3
$\begingroup$

I was trying to construct a graph $G_1$ and $G_2$, wherein both graphs $P_4$ is an induced graph. Graph $G_1$ is such that it contains exactly one vertex of eccentricity two and rest of the vertices with eccentricity three. Similarly, the graph $G_2$ is such that it contains exactly one vertex of eccentricity three and the rest of the vertices with eccentricity four. In both the cases, $P_4$ is induced in $G_1$ and $G_2$.

I tried in the following manner.

For $G_1$, I added $6$ vertices to $P_4$ and got the result, and for $G_2$, I added $10$ vertices to $P_4$ and got the result. However, later I got that $G_1$ can be obtained with the fewer number of vertices. Can $G_2$ be also obtained by adding less than $10$ vertices, if possible? Kindly help me to get the graph. Any hint or suggestion is helpful.

My attempt : (numbers are the eccentricity of the vertices)

enter image description here

enter image description here

Graph $G_1$ with less number of vertices:

enter image description here

P.S.

For $G_2$, I also got an example. consider $C_6$ with vertices $1,2,3,4,5,6$. Add $5$ vertices $1′,2′,3′,4′,5′$ and make edges $1′2′,2′3′,3′4′,4′5′$, and $xx′$, where $x=1,2,3,4,5$. This also gives a graph with exactly one vertex with eccentricity $3$ and rest with $4$. The total number of vertices is $11$. Can we think of a smaller order? I am wondering that.

$\endgroup$
2
  • $\begingroup$ Where does this problem come from, and why the constraint that $P_4$ must be an induced graph? It seems to me that the eccentricity constraints are much tougher (and would already make a great puzzle without adding the $P_4$ requirement). $\endgroup$
    – antkam
    Commented Mar 29, 2019 at 19:11
  • $\begingroup$ @antkam An assignment problem by the professor. $\endgroup$
    – monalisa
    Commented Mar 29, 2019 at 19:32

1 Answer 1

1
+50
$\begingroup$

HINT only (for now).

Your $G_2$ has $14$ nodes. I found one with only $11$ nodes. You said "Any hint or suggestion is helpful" so perhaps you prefer just hints so that you can enjoy finding it yourself? :) Anyway if these hints are not enough feel free to ask again.

Inspired by the smaller $G_1$ solution...

  • Lets start with an outer ring. To achieve a "base" eccentricity of $4$, the ring has $8$ nodes, i.e. opposite nodes have distance $4$. (Analogous to the smaller $G_1$ having an outer ring of $6$ nodes to achieve a "base" eccentricity of $3$.)

  • Lets add a center node $C$, and lets "attach" $C$ to the ring at $3$ nodes $X,Y,Z$. We eventually want $C$ to have the lower eccentricity $3$, so intuitively you want to "space out" $X,Y,Z$ around the ring.

  • If we "attach" using edges $(C,X), (C,Y), (C,Z)$ then $C$ will have eccentricity $2$. So some of the attachments must be multi-hop path(s), e.g. $(C,A), (A,X)$ would make a $2$-hop path from $C$ to $X$. This of course adds an "extra" internal node $A$.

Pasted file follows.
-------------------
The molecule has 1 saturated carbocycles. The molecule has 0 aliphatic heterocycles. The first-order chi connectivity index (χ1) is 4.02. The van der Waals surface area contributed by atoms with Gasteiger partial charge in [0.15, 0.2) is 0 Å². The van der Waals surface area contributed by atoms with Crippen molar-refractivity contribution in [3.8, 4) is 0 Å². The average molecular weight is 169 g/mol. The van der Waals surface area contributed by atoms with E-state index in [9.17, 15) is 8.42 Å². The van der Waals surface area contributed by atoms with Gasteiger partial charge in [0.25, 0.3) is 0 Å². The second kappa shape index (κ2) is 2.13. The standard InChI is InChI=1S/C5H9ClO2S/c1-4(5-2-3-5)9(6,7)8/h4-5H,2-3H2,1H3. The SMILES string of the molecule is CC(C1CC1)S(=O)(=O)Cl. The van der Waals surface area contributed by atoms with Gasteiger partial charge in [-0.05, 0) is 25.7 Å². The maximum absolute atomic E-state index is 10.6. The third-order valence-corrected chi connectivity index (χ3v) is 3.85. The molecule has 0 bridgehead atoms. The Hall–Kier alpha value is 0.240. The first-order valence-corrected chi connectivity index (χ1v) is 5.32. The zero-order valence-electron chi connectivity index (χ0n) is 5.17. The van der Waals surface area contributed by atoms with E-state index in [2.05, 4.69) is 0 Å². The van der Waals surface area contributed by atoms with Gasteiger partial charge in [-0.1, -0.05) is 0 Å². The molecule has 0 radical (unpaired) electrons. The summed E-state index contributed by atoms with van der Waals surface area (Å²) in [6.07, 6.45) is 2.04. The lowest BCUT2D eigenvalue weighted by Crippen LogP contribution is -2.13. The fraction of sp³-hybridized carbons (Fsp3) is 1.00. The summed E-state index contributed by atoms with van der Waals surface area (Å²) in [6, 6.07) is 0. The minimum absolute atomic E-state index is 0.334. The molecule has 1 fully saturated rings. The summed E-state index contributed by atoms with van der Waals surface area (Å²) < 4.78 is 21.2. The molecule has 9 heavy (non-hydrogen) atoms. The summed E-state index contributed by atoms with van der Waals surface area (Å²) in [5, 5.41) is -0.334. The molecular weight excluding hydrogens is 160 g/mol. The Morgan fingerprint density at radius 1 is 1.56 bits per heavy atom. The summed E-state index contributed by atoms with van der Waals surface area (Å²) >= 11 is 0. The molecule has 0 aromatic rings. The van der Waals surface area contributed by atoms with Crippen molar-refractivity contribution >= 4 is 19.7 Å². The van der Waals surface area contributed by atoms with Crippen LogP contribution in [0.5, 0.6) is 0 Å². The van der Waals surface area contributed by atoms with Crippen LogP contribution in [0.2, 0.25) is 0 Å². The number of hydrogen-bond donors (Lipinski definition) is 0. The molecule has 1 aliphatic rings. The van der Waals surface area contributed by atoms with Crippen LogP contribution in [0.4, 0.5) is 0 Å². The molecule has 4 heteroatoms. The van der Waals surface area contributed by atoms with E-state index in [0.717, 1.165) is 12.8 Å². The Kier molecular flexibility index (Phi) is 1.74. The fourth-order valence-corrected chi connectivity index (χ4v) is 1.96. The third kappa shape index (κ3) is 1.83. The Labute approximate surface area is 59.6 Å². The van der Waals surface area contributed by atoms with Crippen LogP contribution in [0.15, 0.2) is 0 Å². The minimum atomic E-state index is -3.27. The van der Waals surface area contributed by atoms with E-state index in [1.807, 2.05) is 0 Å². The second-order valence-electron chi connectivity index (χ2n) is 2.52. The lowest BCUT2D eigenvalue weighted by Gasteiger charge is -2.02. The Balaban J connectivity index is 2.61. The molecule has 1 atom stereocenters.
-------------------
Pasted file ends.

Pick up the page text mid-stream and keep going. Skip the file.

• [Hand crafting time] Can you find a way to use as few of these "extra" nodes as possible? I found a way to use only $2$ of them, for a total of $8 + 1 + 2 = 11$ nodes, while maintaining $C$'s eccentricity at $3$ and everyone else's at $4$.

No idea if $11$ is the fewest nodes possible.

Incidentally, note that $P_4$ being induced was not part of the consideration. In a sense having an induced $P_4$ is "easy" to satisfy, so I worried about the eccentricity constraints first and the final graph does have an induced $P_4$ (many, many such subgraphs).

UPDATE

Here is my $11$-node solution. The outer square is the ring of $8$ nodes and the center node has eccentricity $3$. My labeling also shows this is the same as the OP's example minus two edges ($22'$ and $44'$).

6-----1-----1'
|     |     |
|     2     |
|     |     |
5--4--3     2'
|      \    |
|       \   |
|        \  |
|         \ |
|          \|
5'----4'----3'
$\endgroup$
7
  • $\begingroup$ For $G_2$, I also got an example. consider $C_6$ with vertices $1,2,3,4,5,6$. Add 5 vertices $1',2',3',4',5'$ and make edges $1'2',2'3', 3'4',4'5',$ and $xx'$ where $x=1,2,3,4,5$. This also gives a graph with exactly one vertex with eccentricity $3$ and rest with $4$. Number of vertices is $11$. Can we think of smaller order? I am wondering that. $\endgroup$
    – monalisa
    Commented Mar 29, 2019 at 4:50
  • 1
    $\begingroup$ @monalisa - very interesting! that is dramatically different from my example, and still the same no. of nodes $11$... $\endgroup$
    – antkam
    Commented Mar 29, 2019 at 12:40
  • $\begingroup$ yeah :) Just trying for a fewer number of nodes, if possible. $\endgroup$
    – monalisa
    Commented Mar 29, 2019 at 12:41
  • $\begingroup$ in your example, you only need edges $xx'$ for $x = 1, 3, 5$. this of course doesn't change the number of nodes. also i found another neat solution, but with $15$ nodes: the $4$-dimensional hypercube with any one vertex deleted. $\endgroup$
    – antkam
    Commented Apr 2, 2019 at 18:17
  • 1
    $\begingroup$ no, thank YOU for the problem! :) i found it a lot of fun and it's something i can think about in my spare time. BTW i just realized that your example, when modified to have edges $xx'$ only for $x=1,3,5$, is actually the same as my example. $\endgroup$
    – antkam
    Commented Apr 3, 2019 at 22:01

You must log in to answer this question.

Not the answer you're looking for? Browse other questions tagged .